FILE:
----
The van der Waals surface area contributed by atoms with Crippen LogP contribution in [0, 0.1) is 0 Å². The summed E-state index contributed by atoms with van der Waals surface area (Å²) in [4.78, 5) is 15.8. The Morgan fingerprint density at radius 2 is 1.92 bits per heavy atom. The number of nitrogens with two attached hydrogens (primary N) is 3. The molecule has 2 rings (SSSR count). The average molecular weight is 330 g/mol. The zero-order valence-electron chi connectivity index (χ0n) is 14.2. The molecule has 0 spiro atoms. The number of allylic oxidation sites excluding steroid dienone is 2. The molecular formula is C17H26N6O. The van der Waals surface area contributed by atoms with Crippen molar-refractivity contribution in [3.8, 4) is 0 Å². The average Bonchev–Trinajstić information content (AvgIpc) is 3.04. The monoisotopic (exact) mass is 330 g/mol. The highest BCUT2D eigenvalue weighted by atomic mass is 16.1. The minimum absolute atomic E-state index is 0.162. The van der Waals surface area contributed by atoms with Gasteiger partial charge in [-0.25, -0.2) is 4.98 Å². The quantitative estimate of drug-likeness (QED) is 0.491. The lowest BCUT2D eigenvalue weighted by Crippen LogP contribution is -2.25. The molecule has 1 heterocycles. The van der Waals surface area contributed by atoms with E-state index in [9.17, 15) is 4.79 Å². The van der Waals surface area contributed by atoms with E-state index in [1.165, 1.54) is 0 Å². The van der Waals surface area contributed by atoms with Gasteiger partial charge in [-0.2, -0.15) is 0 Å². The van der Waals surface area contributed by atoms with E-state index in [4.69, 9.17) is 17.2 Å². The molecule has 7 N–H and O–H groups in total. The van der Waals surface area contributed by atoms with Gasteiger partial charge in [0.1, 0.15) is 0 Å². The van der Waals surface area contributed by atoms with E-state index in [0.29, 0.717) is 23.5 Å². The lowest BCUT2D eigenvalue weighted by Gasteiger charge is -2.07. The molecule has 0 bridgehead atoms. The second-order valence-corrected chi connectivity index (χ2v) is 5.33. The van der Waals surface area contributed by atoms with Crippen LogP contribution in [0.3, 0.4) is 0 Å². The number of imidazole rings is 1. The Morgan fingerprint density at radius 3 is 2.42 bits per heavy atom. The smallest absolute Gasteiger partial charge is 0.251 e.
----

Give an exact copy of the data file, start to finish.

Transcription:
The van der Waals surface area contributed by atoms with Crippen LogP contribution in [0, 0.1) is 0 Å². The summed E-state index contributed by atoms with van der Waals surface area (Å²) in [4.78, 5) is 15.8. The Morgan fingerprint density at radius 2 is 1.92 bits per heavy atom. The number of nitrogens with two attached hydrogens (primary N) is 3. The molecule has 2 rings (SSSR count). The average molecular weight is 330 g/mol. The zero-order valence-electron chi connectivity index (χ0n) is 14.2. The molecule has 0 spiro atoms. The number of allylic oxidation sites excluding steroid dienone is 2. The molecular formula is C17H26N6O. The van der Waals surface area contributed by atoms with Crippen molar-refractivity contribution in [3.8, 4) is 0 Å². The average Bonchev–Trinajstić information content (AvgIpc) is 3.04. The monoisotopic (exact) mass is 330 g/mol. The highest BCUT2D eigenvalue weighted by atomic mass is 16.1. The minimum absolute atomic E-state index is 0.162. The van der Waals surface area contributed by atoms with Gasteiger partial charge in [-0.25, -0.2) is 4.98 Å². The quantitative estimate of drug-likeness (QED) is 0.491. The lowest BCUT2D eigenvalue weighted by Crippen LogP contribution is -2.25. The molecule has 1 heterocycles. The van der Waals surface area contributed by atoms with E-state index in [9.17, 15) is 4.79 Å². The van der Waals surface area contributed by atoms with E-state index in [1.165, 1.54) is 0 Å². The van der Waals surface area contributed by atoms with Gasteiger partial charge in [-0.2, -0.15) is 0 Å². The van der Waals surface area contributed by atoms with E-state index in [4.69, 9.17) is 17.2 Å². The molecule has 7 N–H and O–H groups in total. The van der Waals surface area contributed by atoms with Gasteiger partial charge in [0.1, 0.15) is 0 Å². The van der Waals surface area contributed by atoms with E-state index in [0.29, 0.717) is 23.5 Å². The lowest BCUT2D eigenvalue weighted by Gasteiger charge is -2.07. The molecule has 0 bridgehead atoms. The second-order valence-corrected chi connectivity index (χ2v) is 5.33. The van der Waals surface area contributed by atoms with Crippen LogP contribution in [0.3, 0.4) is 0 Å². The number of imidazole rings is 1. The Morgan fingerprint density at radius 3 is 2.42 bits per heavy atom. The smallest absolute Gasteiger partial charge is 0.251 e.